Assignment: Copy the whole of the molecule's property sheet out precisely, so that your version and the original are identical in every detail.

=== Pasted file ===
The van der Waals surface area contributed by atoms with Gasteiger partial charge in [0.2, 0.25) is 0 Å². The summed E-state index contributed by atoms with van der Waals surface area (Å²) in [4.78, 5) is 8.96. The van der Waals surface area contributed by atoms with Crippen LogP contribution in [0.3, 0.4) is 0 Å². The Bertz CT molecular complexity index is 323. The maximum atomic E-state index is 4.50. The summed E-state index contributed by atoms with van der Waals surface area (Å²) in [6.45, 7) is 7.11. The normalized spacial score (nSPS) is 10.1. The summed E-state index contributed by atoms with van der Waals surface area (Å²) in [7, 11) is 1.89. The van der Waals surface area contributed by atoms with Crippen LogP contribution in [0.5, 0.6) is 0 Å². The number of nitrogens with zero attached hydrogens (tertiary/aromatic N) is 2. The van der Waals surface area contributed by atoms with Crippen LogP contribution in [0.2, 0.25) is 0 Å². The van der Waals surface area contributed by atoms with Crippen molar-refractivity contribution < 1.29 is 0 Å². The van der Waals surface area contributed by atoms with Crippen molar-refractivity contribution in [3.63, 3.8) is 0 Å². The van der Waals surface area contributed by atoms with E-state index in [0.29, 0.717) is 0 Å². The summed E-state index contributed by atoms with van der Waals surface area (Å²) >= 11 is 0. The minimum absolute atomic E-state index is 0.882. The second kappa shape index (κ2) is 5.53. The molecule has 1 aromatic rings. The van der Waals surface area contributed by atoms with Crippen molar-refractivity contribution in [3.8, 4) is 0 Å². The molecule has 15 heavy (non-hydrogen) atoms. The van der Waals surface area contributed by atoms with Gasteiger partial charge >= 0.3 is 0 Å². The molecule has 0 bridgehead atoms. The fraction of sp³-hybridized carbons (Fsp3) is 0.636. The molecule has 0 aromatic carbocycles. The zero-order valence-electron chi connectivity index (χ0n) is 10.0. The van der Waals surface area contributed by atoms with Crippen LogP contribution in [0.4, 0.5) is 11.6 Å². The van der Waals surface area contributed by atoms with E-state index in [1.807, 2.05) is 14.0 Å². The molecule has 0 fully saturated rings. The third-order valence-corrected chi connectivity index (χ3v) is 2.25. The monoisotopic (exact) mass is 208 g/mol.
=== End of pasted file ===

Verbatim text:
The van der Waals surface area contributed by atoms with Gasteiger partial charge in [0.2, 0.25) is 0 Å². The summed E-state index contributed by atoms with van der Waals surface area (Å²) in [4.78, 5) is 8.96. The van der Waals surface area contributed by atoms with Crippen LogP contribution in [0.3, 0.4) is 0 Å². The Bertz CT molecular complexity index is 323. The maximum atomic E-state index is 4.50. The summed E-state index contributed by atoms with van der Waals surface area (Å²) in [6.45, 7) is 7.11. The normalized spacial score (nSPS) is 10.1. The summed E-state index contributed by atoms with van der Waals surface area (Å²) in [7, 11) is 1.89. The van der Waals surface area contributed by atoms with Crippen LogP contribution in [0.5, 0.6) is 0 Å². The number of nitrogens with zero attached hydrogens (tertiary/aromatic N) is 2. The van der Waals surface area contributed by atoms with Crippen LogP contribution in [0.2, 0.25) is 0 Å². The van der Waals surface area contributed by atoms with Crippen molar-refractivity contribution < 1.29 is 0 Å². The van der Waals surface area contributed by atoms with Crippen molar-refractivity contribution in [3.63, 3.8) is 0 Å². The van der Waals surface area contributed by atoms with E-state index in [0.29, 0.717) is 0 Å². The summed E-state index contributed by atoms with van der Waals surface area (Å²) >= 11 is 0. The minimum absolute atomic E-state index is 0.882. The second kappa shape index (κ2) is 5.53. The molecule has 1 aromatic rings. The van der Waals surface area contributed by atoms with Crippen molar-refractivity contribution in [3.8, 4) is 0 Å². The molecule has 15 heavy (non-hydrogen) atoms. The van der Waals surface area contributed by atoms with Gasteiger partial charge >= 0.3 is 0 Å². The molecule has 0 bridgehead atoms. The fraction of sp³-hybridized carbons (Fsp3) is 0.636. The molecule has 0 aromatic carbocycles. The zero-order valence-electron chi connectivity index (χ0n) is 10.0. The van der Waals surface area contributed by atoms with Crippen LogP contribution in [0.4, 0.5) is 11.6 Å². The van der Waals surface area contributed by atoms with E-state index in [1.807, 2.05) is 14.0 Å². The molecule has 0 fully saturated rings. The third-order valence-corrected chi connectivity index (χ3v) is 2.25. The monoisotopic (exact) mass is 208 g/mol.